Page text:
Technological gap between Warsaw pact and Nato in 1989?

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Nodeo-Franvier
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Technological gap between Warsaw pact and Nato in 1989?

Post by Nodeo-Franvier » 12 Apr 2021 16:14

In your opinion how much technological gap exist between Nato and Warsaw pact in 1989? I'm curious about your opinion since only two years later the Nato coalition would easily crush the Iraq army that were similarly equip.

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wm
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Re: Technological gap between Warsaw pact and Nato in 1989?

Post by wm » 15 Apr 2021 22:21

In 11989 the Warsaw Pact still massively used vacuum tubes.

Michael Kenny
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Re: Technological gap between Warsaw pact and Nato in 1989?

Post by Michael Kenny » 15 Apr 2021 22:26

I am sure that The Warsaw Pact would have been just as easily defeated as when the technologically superior Germans totally destroyed them in 1941.......................

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wm
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Re: Technological gap between Warsaw pact and Nato in 1989?

Post by wm » 15 Apr 2021 22:37

In 1940 the Germans supplied the Soviets with their best technology including their newest fighters and the heavy cruiser Lützow (and its detailed plans.)

The difference in (still relatively primitive) technology wasn't that great at that time, it was mostly the quality of the weapons.

gebhk
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Re: Technological gap between Warsaw pact and Nato in 1989?

Post by gebhk » 16 Apr 2021 19:35

I would suggest it was primarily the level of German C&C which was the decisive factor which more than made up for actual deficits in equipment quality. Interestingly, I read years ago an article in professional military journal by chap who regularly played Warpac opposition in various NATO games and significantly more often than not crushed NATO. His view was that the Iraq campaign was not a reliable indicator because the Iraqis rarely if ever actually used Soviet tactical methods. Personally I would add that the issue of air supremacy is a highly significant one in all conflicts from the end of WW1 onwards.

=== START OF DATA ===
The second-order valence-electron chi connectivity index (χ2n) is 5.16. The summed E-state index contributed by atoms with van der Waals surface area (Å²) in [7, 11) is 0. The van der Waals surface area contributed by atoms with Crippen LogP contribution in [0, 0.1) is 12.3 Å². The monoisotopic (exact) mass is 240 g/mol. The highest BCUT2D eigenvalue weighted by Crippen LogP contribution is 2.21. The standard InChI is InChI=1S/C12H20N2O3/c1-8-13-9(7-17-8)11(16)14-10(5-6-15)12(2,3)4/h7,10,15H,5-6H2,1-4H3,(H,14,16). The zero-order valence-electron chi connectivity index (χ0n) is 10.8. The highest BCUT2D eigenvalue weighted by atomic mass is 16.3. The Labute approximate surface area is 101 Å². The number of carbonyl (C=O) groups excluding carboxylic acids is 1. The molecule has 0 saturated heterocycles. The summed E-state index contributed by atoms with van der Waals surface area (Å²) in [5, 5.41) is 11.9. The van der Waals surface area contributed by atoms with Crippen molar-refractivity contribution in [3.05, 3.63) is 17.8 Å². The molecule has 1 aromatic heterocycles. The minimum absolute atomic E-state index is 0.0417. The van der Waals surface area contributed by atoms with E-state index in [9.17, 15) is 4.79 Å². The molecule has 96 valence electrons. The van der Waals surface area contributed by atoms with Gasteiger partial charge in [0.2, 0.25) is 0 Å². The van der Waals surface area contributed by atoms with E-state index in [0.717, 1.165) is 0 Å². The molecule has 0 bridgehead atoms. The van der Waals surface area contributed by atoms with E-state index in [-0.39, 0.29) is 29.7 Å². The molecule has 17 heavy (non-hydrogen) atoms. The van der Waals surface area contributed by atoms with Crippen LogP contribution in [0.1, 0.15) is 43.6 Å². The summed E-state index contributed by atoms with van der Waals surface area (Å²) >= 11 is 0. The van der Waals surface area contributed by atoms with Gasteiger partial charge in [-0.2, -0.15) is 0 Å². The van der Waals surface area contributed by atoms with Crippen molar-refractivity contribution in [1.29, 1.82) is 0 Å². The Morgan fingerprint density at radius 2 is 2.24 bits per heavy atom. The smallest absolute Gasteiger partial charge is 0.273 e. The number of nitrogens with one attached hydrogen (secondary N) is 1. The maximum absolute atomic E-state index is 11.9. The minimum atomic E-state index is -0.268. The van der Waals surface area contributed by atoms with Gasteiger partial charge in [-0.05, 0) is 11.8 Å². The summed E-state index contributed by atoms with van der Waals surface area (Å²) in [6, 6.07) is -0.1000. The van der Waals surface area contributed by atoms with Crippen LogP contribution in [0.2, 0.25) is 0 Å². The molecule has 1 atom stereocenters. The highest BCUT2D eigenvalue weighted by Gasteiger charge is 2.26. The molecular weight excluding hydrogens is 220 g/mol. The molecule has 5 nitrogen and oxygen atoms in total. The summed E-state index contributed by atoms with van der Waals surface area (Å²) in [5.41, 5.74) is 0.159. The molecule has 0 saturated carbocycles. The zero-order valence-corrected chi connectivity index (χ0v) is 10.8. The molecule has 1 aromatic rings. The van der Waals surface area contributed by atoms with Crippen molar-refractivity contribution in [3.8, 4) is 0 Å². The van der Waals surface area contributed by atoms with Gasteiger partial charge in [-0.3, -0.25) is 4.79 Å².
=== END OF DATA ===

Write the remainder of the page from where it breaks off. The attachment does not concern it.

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Sheldrake
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Re: Technological gap between Warsaw pact and Nato in 1989?

Post by Sheldrake » 17 Apr 2021 00:47

Nodeo-Franvier wrote:
12 Apr 2021 16:14
In your opinion how much technological gap exist between Nato and Warsaw pact in 1989? I'm curious about your opinion since only two years later the Nato coalition would easily crush the Iraq army that were similarly equip.
Numbers can be deceptive. The British Army of the Rhine had four Armoured Divisions in 1989 with a paper strength of around 600 tanks. However they needed all the tank packs and spares to keep one armoured division of two brigades with 150 tanks in the field in 1991. I doubt if the Russians gave the Iraqis all their best stuff. The Russians have been good at springing surprises.

The difference between the NATO and WP was not merely about technology. There were doctrinal and motivational differences.